Betancourt threw one fastball that tailed up and in for a ball. His second pitch ended up over the left-field wall for Renteria’s second grand slam of the season. For someone who has only hit four home runs, two grand slams can come up big.
That one at-bat turned the whole mood of the ballpark around. The brooms came back out, people leaving ran back to their seats, and the Giants fever that had been breaking came back hotter than ever.
For the second time in as many days, a player that has been booed and critically overpaid (Zito) has emerged as the hero. Renteria was signed because of his clutch performances with the Marlins and Cardinals in the postseason, and he showed why on Sunday.
In the top of the next inning, Jeremy Affeldt came in, and after a leadoff double, he went into a slide and caught a botched bunt by Clint Barmes. After a single put the tying runner at third base, he regained his mojo that he’s had all season long, striking out two to end the threat.
“We punched at them over in Denver, and they punched back, to their credit," Rockies manager Jim Tracy told reporters.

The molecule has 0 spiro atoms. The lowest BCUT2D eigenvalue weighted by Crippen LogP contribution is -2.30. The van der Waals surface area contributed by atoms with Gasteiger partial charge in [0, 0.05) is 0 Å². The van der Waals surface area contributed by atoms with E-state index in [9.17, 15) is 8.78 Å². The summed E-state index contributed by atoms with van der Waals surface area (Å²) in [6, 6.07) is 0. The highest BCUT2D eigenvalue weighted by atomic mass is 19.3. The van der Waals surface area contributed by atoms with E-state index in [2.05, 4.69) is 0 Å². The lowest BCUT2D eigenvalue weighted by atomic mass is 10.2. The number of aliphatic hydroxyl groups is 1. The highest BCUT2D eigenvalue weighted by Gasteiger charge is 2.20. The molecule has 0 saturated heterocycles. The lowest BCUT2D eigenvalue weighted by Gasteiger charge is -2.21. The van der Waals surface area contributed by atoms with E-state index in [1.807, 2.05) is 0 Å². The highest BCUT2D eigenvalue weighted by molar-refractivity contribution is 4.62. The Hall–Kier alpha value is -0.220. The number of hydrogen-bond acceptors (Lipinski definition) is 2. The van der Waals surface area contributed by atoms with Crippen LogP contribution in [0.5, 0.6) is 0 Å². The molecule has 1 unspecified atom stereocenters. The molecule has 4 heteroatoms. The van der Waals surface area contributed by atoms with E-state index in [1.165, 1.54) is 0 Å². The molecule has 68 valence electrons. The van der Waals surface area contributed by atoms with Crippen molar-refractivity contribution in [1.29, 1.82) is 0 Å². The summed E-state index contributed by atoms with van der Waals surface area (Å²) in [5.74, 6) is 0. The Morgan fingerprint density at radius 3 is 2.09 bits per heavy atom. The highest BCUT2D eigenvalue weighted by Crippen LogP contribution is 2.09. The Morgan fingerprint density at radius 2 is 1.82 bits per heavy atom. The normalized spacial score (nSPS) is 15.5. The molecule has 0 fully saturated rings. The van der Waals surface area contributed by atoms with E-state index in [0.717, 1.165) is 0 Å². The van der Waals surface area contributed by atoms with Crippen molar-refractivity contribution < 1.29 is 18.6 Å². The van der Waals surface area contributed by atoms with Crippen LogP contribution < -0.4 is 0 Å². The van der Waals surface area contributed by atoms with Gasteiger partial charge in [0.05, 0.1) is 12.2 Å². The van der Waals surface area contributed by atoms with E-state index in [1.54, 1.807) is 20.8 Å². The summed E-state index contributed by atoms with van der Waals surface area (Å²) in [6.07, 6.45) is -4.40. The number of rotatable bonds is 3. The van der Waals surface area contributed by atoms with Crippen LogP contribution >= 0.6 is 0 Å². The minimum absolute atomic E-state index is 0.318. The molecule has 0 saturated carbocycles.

The Giants had probably their most stunning and deepest felt loss against Colorado little more than a week ago. Two days ago, they won a game that might well end up as the most important game of the season, and more importantly, swept the series to pull into a tie for the wild-card lead.
For a team that was expected to go .500 and given an outside chance at contending at the beginning of the season, and even more recently, 13 games over .500 and the best record in baseball at home begs the question.
Could the Giants pull a playoff rabbit out of the hat? There’s plenty more up their sleeve, and with the September roster expansion and the addition of Brad Penny allowing for key starters to get some rest, we might see a few more tricks before October.
Like the new article format? Send us feedback!